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See how ‘Rogue One’ VFX artists recreated Peter Cushing, Carrie Fisher

While some of the main talking points of Rogue One: A Star Wars Story have been about Alan Tudyk’s hilariously sassy droid K-2SO and the chemistry between Felicity Jones’ Jyn Erso and Diego Luna’s Cassian Andor, the biggest highlight seems to be how the film’s visual effects team were able to recreate Peter Cushing and Carrie Fisher using both live actors and digital animation.

Cushing’s Grand Moff Tarkin plays a significant role in Rogue One as he oversees the creation of the Death Star and enjoys bossing Ben Mendelsohn’s Orson Krennic around. Here’s the thing, though: Cushing died in 1994. However, thanks to the constantly evolving technology available to Industrial Light & Magic, they were able to resurrect Cushing from the dead using a mix of CGI and live actors paired with performance capture technology. The result? It’s actually quite impressive despite the noticeable fact that this isn’t necessarily a real actor give a genuine performance.

The process of recreating a 19-year-old Fisher as Princess Leia in Rogue One was fairly similar to what the visual effects team did for Cushing—the only thing to note is that Fisher was still very much alive and well during the production of the film and was able to see it for herself and give it a “thumbs up,” as executive producer John Knoll said.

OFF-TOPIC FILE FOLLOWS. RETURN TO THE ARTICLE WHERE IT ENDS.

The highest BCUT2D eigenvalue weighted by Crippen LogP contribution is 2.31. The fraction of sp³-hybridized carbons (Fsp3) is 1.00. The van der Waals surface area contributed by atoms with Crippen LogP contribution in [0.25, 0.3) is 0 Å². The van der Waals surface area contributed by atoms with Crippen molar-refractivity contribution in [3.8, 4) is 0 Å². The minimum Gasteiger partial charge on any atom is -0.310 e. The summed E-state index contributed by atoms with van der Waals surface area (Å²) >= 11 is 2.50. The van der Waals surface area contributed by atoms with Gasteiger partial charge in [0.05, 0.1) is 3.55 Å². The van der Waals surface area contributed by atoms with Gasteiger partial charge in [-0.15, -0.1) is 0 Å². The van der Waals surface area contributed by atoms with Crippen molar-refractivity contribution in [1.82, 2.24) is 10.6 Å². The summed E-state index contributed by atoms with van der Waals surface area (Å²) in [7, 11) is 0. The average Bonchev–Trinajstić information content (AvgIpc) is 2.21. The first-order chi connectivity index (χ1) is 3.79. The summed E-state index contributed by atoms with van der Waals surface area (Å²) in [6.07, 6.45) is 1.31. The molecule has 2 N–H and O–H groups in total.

If you’re one of the few that haven’t experienced the epicness that is Rogue One, it is the first of the standalone Star Wars movies and follows a group of unlikely heroes who join forces together on a mission to steal top-secret plans to the Death Star, the Empire’s ultimate weapon of destruction. The film has grossed over $800 million worldwide.

Rogue One, which has grossed a whopping $800 million worldwide since its debut on December 16, was written by Chris Weitz and Tony Gilroy and also stars Diego Luna, Donnie Yen, Mads Mikkelsen, Alan Tudyk, Riz Ahmed, Jiang Wen, and Forest Whitaker.

Written by Matt Casillas

Hailing from Phoenix, Matt Casillas is the founder and editor-in-chief of Silver Screen Beat and spends more time on Twitter than the recommended daily amount. You can often find him binge-watching episodes of HBO's Silicon Valley.

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